100 million people now under heat alerts as high temperatures expand into Midwest and Northeast

The hottest days of the year are coming for cities like Minneapolis, New York City, Boston and Washington, D.C., as highs soar into the 90s and heat indices eclipse 100 F.


Sweltering heat that has dogged some parts of the U.S. for more than a month is beginning to hit the Midwest and Northeast, with more than 100 million people now under heat alerts that will remain through Friday.

Southern California to southern Michigan and large portions of the Great Plains and Northeast are expected to be hit by rising temperatures.

Forecasts showed that record highs may be seen Wednesday in Arizona, most notably in Phoenix and Tucson, and in Texas, in Amarillo and Corpus Christi. This will continue the summer’s trend of record-breaking temperatures in the Southwest due to a heat dome that has been parked over the region.

On Tuesday, Phoenix reached a blistering 119 F, which tied for the fourth-highest temperature ever recorded in the city.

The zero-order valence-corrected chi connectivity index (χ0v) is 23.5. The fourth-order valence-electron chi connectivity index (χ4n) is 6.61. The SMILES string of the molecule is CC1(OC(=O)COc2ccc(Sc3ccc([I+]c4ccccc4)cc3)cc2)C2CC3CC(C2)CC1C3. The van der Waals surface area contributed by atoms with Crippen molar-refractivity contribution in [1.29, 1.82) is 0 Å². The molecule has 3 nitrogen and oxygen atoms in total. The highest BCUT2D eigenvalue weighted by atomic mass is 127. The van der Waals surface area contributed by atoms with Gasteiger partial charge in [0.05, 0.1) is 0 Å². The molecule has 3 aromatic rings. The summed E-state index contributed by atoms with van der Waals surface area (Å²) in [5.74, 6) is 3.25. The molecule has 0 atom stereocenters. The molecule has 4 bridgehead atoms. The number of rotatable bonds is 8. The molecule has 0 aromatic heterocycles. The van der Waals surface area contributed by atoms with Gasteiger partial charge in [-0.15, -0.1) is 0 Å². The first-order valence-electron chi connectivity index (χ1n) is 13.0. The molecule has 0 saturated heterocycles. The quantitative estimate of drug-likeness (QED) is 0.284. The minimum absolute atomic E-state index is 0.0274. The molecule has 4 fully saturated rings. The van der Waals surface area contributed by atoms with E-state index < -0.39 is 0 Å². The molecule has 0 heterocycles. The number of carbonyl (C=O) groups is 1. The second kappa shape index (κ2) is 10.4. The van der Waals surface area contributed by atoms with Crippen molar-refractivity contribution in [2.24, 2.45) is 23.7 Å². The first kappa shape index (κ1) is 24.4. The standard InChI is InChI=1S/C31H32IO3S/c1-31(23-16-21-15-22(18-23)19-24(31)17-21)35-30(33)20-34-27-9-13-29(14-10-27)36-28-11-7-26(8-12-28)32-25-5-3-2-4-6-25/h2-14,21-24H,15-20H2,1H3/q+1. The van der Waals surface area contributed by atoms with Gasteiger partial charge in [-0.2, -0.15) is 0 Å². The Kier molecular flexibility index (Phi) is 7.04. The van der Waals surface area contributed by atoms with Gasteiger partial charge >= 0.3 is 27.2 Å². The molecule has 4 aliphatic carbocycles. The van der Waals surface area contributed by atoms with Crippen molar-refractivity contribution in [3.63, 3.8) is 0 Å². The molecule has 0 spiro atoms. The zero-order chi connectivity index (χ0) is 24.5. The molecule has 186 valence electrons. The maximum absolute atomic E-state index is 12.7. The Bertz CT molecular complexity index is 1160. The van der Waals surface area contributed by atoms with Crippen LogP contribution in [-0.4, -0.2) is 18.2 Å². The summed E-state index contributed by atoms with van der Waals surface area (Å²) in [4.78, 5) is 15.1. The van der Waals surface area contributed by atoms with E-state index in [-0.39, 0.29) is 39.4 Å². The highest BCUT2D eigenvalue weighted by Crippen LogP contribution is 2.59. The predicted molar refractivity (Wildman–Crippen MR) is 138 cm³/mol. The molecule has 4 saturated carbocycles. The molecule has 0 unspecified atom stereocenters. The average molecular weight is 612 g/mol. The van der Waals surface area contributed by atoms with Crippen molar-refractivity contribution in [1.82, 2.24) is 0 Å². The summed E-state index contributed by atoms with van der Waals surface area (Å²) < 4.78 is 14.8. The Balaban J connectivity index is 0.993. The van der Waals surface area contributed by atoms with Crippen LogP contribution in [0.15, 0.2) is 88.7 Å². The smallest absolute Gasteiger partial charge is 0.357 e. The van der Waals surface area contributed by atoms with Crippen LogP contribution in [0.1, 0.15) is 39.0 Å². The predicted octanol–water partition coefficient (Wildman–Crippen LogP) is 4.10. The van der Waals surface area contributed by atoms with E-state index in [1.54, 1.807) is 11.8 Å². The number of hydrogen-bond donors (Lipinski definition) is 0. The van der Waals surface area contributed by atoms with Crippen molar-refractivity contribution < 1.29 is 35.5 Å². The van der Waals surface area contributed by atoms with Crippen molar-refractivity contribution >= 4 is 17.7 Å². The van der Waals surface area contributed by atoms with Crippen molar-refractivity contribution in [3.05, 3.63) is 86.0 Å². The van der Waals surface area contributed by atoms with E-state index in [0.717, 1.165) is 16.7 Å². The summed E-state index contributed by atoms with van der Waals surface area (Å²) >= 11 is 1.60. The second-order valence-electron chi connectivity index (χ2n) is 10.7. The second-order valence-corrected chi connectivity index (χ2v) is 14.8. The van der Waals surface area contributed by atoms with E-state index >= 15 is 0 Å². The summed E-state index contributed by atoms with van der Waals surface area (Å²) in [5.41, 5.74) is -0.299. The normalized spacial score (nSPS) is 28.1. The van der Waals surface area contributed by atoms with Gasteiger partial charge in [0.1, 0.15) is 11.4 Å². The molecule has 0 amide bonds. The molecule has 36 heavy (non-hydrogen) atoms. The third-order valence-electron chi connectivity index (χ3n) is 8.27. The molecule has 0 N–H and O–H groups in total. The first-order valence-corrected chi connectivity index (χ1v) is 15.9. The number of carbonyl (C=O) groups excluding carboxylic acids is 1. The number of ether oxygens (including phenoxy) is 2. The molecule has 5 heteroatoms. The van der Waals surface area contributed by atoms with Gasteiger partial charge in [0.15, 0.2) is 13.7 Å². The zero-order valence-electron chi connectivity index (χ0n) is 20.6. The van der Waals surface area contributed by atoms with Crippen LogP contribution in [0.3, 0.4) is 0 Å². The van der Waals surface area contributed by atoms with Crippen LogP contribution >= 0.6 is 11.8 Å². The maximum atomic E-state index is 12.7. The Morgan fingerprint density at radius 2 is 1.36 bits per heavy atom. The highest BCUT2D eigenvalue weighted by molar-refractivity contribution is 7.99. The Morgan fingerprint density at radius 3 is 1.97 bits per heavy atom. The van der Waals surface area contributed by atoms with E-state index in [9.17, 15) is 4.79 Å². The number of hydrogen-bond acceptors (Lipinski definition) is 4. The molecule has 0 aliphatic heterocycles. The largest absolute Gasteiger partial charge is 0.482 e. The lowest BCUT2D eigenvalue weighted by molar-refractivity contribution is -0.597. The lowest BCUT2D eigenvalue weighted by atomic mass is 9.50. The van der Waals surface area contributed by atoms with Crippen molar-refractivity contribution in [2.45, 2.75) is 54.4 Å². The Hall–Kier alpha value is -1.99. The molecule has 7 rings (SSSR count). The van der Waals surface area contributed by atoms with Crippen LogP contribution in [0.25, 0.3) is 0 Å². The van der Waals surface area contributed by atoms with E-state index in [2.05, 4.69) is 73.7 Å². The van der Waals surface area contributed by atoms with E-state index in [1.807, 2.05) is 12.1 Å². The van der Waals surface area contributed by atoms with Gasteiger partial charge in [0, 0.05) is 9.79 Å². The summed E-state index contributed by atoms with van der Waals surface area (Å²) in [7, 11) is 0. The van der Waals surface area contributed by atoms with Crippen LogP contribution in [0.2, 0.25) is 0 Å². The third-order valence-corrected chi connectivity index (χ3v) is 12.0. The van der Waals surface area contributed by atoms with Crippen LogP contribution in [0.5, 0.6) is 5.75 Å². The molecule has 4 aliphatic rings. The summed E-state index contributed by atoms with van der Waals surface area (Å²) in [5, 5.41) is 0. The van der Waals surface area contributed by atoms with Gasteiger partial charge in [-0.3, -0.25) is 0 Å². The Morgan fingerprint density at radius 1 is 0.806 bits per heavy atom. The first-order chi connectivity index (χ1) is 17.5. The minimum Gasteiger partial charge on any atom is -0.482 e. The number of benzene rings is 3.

The expanding heat wave will begin to affect the northern part of the country later this week, as New York City could flirt with record highs on both Thursday and Friday as temperatures reach the upper 90s. Other parts of the Midwest and Northeast including Philadelphia, Boston and Washington, D.C., could experience dangerous heat for the latter half of the week, with heat index values possibly reaching triple digits.

Relief for the Midwest and Northeast begins this weekend, but the South and Southwest will continue to battle the heat for the foreseeable future.

With less than one week left to go in the month, some cities, including Las Vegas and Tampa, Florida, will likely set a new benchmark for hottest July on record.